Posted in theology

John MacArthur isn’t dispensationalist, YOU’RE dispensationalist! Reaction to Shapiro/MacArthur interview pt 2

By Elizabeth Prata

I wrote yesterday that I had enjoyed the hour long interview conservative talk podcaster Ben Shapiro had conducted with pastor-teacher John MacArthur this past Sunday. I had never listened to Shapiro before (confession: I don’t really enjoy podcasts of any kind) but I tuned in because MacArthur is wise and always worth listening to. It was also exciting because many people listen to Shapiro who are likely not saved (as Shapiro himself isn’t) and we always get excited when the Gospel is presented to people, and on Sunday it certainly was.

I enjoyed that Shapiro asked a question and did not interrupt the answer. Also I liked that it was just the two of them, not a panel, so there was nobody else butting in or chomping at the bit to butt in. The topics covered were wide ranging, but centered squarely on Jesus and theology. Here is the link, I recommend listening to the interview. It’s really good.

Most people, no matter their flavor of theology, recognize that MacArthur’s ministry is a Spirit-filled, God-given, Jesus-centered ministry without moral blot or doctrinal failure. In this day and age, that is quite an achievement, especially for one as long lasting as MacArthur’s. He is weeks away from his 50th year of preaching at one church.

Yet this day and age also has its theological nitpickers. It seems that no matter how sterling the ministry, no matter how well the minister presented the Gospel, no matter how many people were blessed by hearing it, there will be some who take issue. This past Sunday was no exception.

One of the biggest criticisms I read about the interview were charges against MacArthur’s “dispensationalism.” One person wrote on social media that he had decided, in the end, to listen to the interview despite MacArthur’s “blatant dispensationalism.” Wow.

The definition of dispensationalism is

belief in a system of historical progression, as revealed in the Bible, consisting of a series of stages in God’s self-revelation and plan of salvation

Another explanation of dispensationalism from GotQuestions is

a theological system that emphasizes the literal interpretation of Bible prophecy, recognizes a distinction between Israel and the Church, and organizes the Bible into different dispensations or administrations.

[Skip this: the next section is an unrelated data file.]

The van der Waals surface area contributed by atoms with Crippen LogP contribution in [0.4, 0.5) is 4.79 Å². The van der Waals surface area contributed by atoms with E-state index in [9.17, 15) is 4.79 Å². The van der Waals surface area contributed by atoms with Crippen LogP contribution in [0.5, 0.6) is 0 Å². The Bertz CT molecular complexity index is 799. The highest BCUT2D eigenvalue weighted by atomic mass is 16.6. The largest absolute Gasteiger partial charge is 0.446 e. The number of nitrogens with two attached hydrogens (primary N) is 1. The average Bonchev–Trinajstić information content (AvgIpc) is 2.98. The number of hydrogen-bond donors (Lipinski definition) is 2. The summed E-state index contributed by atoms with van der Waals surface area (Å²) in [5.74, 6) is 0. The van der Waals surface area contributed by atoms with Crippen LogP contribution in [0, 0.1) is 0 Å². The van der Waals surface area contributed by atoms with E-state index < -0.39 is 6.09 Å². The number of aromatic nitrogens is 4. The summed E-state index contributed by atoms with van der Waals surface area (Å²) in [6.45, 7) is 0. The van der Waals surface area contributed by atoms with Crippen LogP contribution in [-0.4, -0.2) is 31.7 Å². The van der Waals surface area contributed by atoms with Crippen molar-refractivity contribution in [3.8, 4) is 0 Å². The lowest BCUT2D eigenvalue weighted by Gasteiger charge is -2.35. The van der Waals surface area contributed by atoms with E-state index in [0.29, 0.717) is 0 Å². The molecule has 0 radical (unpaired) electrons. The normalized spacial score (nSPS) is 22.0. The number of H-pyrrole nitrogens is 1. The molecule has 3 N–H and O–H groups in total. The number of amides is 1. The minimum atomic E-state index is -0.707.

When many Christians, especially male theologians, refer to dispensationalism, it’s uttered as a dirty word. It’s spoken of as if it’s something to either avoid, a cause to look upon that theologian as sketchy, or to dismiss him altogether.

That’s wrong. On so many levels, too.

But I’ll get to my editorializing in a moment.

Characterizing John MacArthur as a dispensationalist is to mischaracterize him. He calls himself a ‘leaky dispensationalist,’ if one must call him anything at all. He takes care to distance himself from the dispensationalist doctrines that are man-made and faulty.

Here is John MacArthur’s statement on what he believes regarding this term “dispensationalism”:

I try to distance myself from what most people think of as dispensationalism. You know, the seven different dispensations, new covenants, to the difference between kingdom of heaven and the kingdom of God. … Those are convoluted kinds of things imposed on the text.

I simply believe, and this is the sum total of my quote-unquote “dispensationalism”, I simply believe that there is still a future for Israel the nation as an entity in the purposes of God. Because, that’s what’s promised in the Old Testament. And that’s it. … I take the Old Testament at face value and I’m unwilling to change my hermeneutics when it comes to those passages, and make promises made to Israel become promises to some other entity, including the Church.

In the 2-minute clip, MacArthur went on to say,